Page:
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The Pool Observation Database System (ODS) and
the Data Reduction Pipeline at the IRAM 30m Telescope

Pool Observations

Most cutting edge scientific programs carried out at the IRAM observatories require excellent weather conditions. While the service observing mode at the Plateau de Bure interferometer allows a flexible scheduling of demanding programs, fixed scheduled projects at the 30m telescope often suffer from limitations due to inadequate weather conditions. To optimize the observing efficiency given the often quickly changing weather conditions, IRAM offers the pool observing mode at the 30m telescope. In this mode all bolometer and some very demanding spectroscopy programs share the allocated observing time together with some less weather demanding spectroscopy programs. Projects are observed according to the current weather conditions, their ranking from the program committee and the source visibility. This way the chances of all demanding projects have drastically improved: the average success rate of A ranked projects requiring good or excellent weather conditions in the last winter pool was 80%, compared to 20% of good weather conditions during the allocated pool observing time (Fig. 2).
Figure 2: Project and weather statistics during the pool
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The pool observations are conducted mostly by the astronomers who's programs are included in the pool. They are aided by the IRAM astronomers and telescope operators. There are typically three guest astronomers, one IRAM astronomer, and the telescope operators at the telescope. Given the flexible use of different instruments and the large variety of scientific programs, pooled observations are part of IRAM's training efforts for students.

Pool observations were first tested at the IRAM 30m telescope during the winter 2000/2001, and have now expanded to 12 weeks in the winter semester,and about 4 weeks in the summer. The winter 2003/2004 pool included almost 50 different programs with more than 500 different targets. To manage such a pool requires an efficient organizational structure, so that at any time the status of a program, target priorities and weather/technical requirements can be assessed. This motivated the observational database system described here.

The PHP/MySQL software ( system was first conceived by Alexandre Beelen (IAS Paris) and Frank Bertoldi (MPIfR Bonn) in December 2001, and subsequently developed further by Axel Weiss, who as an IRAM astronomer serves as the pool coordinator at the 30m telescope. All data reduction tools have been developed and are maintained by Robert Zylka (IRAM).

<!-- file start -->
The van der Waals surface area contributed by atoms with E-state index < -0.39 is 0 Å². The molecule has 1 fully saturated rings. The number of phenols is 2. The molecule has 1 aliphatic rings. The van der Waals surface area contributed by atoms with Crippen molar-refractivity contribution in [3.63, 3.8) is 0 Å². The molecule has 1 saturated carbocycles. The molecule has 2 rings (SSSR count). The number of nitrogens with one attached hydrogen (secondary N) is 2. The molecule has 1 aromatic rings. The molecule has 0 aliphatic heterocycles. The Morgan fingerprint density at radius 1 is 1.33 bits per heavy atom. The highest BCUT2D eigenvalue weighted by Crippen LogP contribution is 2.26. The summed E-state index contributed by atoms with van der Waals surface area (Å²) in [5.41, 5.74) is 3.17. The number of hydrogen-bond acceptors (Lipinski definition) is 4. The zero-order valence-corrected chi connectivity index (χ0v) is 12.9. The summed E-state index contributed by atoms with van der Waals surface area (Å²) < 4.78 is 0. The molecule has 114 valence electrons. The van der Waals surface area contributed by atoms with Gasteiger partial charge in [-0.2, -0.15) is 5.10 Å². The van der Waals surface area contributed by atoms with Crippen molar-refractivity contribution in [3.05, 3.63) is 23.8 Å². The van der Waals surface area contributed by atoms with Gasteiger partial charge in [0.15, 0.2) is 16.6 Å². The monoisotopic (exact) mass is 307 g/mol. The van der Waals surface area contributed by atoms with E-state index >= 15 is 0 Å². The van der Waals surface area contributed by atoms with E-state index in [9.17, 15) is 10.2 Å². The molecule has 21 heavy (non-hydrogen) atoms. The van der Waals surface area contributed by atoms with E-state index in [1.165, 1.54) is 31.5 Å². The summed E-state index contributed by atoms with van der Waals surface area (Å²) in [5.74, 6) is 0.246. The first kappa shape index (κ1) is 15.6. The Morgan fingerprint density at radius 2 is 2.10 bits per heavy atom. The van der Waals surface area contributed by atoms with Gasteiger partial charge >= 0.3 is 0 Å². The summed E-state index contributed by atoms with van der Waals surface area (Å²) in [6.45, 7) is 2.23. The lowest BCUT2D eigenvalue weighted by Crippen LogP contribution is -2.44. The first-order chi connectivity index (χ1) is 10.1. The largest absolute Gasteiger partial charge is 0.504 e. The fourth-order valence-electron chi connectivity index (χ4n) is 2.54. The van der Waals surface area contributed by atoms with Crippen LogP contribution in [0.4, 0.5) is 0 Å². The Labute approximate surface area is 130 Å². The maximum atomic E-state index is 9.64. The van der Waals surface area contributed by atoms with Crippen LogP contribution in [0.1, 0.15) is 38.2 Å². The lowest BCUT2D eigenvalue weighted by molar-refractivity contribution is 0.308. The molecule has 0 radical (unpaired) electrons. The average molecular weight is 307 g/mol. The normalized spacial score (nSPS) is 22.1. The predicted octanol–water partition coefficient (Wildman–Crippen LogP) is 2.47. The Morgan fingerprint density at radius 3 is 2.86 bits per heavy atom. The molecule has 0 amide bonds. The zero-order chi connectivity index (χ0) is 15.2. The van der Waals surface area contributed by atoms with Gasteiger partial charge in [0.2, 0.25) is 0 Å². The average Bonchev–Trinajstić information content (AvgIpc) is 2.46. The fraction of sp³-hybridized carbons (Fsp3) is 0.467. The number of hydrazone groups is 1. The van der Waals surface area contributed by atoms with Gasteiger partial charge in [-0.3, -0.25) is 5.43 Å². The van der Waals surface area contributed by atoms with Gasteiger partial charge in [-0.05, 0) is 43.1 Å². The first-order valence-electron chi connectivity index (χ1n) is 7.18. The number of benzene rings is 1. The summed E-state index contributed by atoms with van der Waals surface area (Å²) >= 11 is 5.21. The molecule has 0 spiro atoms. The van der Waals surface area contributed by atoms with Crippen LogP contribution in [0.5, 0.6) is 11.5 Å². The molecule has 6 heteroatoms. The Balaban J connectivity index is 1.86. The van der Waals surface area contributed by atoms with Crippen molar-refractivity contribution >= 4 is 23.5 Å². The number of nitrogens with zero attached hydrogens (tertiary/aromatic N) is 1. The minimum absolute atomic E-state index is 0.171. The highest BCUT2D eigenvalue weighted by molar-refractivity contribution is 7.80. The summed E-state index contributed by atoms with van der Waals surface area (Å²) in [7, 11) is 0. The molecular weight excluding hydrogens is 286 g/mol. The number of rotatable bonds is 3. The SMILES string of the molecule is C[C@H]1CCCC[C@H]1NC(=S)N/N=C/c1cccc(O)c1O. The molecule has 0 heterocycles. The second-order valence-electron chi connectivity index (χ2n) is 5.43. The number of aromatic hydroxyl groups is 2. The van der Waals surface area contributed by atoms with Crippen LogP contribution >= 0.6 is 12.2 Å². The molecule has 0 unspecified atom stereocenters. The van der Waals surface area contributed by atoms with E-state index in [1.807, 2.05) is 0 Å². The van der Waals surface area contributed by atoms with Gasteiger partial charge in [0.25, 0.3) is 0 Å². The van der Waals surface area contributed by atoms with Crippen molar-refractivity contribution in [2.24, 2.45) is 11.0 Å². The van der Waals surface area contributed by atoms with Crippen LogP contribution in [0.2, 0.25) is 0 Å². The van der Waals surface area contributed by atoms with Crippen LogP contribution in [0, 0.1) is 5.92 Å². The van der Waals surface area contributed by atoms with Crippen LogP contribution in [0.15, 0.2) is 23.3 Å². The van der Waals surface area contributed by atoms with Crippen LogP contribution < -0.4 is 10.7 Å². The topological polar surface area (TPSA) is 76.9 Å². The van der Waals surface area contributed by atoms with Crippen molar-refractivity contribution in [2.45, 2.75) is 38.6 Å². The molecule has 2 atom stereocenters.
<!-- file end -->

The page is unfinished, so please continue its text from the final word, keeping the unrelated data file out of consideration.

Technical Summary ODS

The IRAM pool observation database system (ODS) is based on PHP scripts executed from an apache web-server, which accesses a MySQL database. The database contains detailed information on all projects including technical and metrological requirements. Observational information is read from the fits data headers of each scan. This information is easily associated with the respective projects, and thereby allows bookkeeping, planning, data quality control, and in connection with an external software an automated pipeline data reduction. The system also permits data archiving and the easy access/download of data for the users. The users interactively enter and modify their target lists, observation instructions, and they are able to check the state of the project and the data quality.

The software used in the development of the ODS is part of all Linux distributions. Its main constituents are PHP and MySQL. PHP (recursive acronym for "PHP: Hypertext Preprocessor") is a widely-used Open Source general-purpose C-based scripting language that is especially suited for Web development and can be embedded into HTML (see e.g. Welling & Thomson 2003). The PHP package contains functions which allow to retrieve and store information in a MySQL database. MySQL is the most popular Open Source SQL (Structured Query Language) database management system. It provides an easy way to store and sort large amounts of information and to give limited access to different users on the MySQL server (e.g. DuBois 2000). MySQL in conjunction with PHP is becoming the most commonly used platform for web-based data access and processing applications. The database system at the IRAM 30m currently runs on PHP version 3 and MySQL 3.23.44 on SuSE Linux distribution, but has also been installed on RedHat.